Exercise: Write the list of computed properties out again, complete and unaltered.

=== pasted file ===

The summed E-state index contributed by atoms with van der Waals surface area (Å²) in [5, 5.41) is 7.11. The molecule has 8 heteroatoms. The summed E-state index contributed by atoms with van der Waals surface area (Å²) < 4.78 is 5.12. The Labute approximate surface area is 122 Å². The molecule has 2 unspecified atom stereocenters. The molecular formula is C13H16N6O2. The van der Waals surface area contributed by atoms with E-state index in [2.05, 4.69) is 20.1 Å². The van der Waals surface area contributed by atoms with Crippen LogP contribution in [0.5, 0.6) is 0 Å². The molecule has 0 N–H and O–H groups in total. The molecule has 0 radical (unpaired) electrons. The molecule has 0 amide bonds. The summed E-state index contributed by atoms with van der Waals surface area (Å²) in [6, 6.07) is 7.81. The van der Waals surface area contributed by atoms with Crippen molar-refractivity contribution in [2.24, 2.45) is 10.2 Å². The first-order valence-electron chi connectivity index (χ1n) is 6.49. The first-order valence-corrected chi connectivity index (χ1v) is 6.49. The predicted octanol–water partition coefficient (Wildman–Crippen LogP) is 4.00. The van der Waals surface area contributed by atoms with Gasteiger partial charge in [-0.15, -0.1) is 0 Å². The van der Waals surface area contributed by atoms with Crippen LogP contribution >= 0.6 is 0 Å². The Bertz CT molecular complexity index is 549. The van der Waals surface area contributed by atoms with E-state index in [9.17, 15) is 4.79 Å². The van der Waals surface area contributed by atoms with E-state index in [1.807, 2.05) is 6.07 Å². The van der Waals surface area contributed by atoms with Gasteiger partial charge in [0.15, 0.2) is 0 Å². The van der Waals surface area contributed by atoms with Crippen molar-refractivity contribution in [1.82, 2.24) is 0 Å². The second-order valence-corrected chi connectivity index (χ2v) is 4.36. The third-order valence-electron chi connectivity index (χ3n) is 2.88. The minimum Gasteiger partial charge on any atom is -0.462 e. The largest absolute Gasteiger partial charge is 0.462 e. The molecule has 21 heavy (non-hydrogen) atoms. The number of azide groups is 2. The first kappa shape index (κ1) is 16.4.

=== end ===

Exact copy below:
The summed E-state index contributed by atoms with van der Waals surface area (Å²) in [5, 5.41) is 7.11. The molecule has 8 heteroatoms. The summed E-state index contributed by atoms with van der Waals surface area (Å²) < 4.78 is 5.12. The Labute approximate surface area is 122 Å². The molecule has 2 unspecified atom stereocenters. The molecular formula is C13H16N6O2. The van der Waals surface area contributed by atoms with E-state index in [2.05, 4.69) is 20.1 Å². The van der Waals surface area contributed by atoms with Crippen LogP contribution in [0.5, 0.6) is 0 Å². The molecule has 0 N–H and O–H groups in total. The molecule has 0 radical (unpaired) electrons. The molecule has 0 amide bonds. The summed E-state index contributed by atoms with van der Waals surface area (Å²) in [6, 6.07) is 7.81. The van der Waals surface area contributed by atoms with Crippen molar-refractivity contribution in [2.24, 2.45) is 10.2 Å². The first-order valence-electron chi connectivity index (χ1n) is 6.49. The first-order valence-corrected chi connectivity index (χ1v) is 6.49. The predicted octanol–water partition coefficient (Wildman–Crippen LogP) is 4.00. The van der Waals surface area contributed by atoms with Gasteiger partial charge in [-0.15, -0.1) is 0 Å². The van der Waals surface area contributed by atoms with Crippen LogP contribution >= 0.6 is 0 Å². The Bertz CT molecular complexity index is 549. The van der Waals surface area contributed by atoms with E-state index in [9.17, 15) is 4.79 Å². The van der Waals surface area contributed by atoms with E-state index in [1.807, 2.05) is 6.07 Å². The van der Waals surface area contributed by atoms with Gasteiger partial charge in [0.15, 0.2) is 0 Å². The van der Waals surface area contributed by atoms with Crippen molar-refractivity contribution in [1.82, 2.24) is 0 Å². The second-order valence-corrected chi connectivity index (χ2v) is 4.36. The third-order valence-electron chi connectivity index (χ3n) is 2.88. The minimum Gasteiger partial charge on any atom is -0.462 e. The largest absolute Gasteiger partial charge is 0.462 e. The molecule has 21 heavy (non-hydrogen) atoms. The number of azide groups is 2. The first kappa shape index (κ1) is 16.4.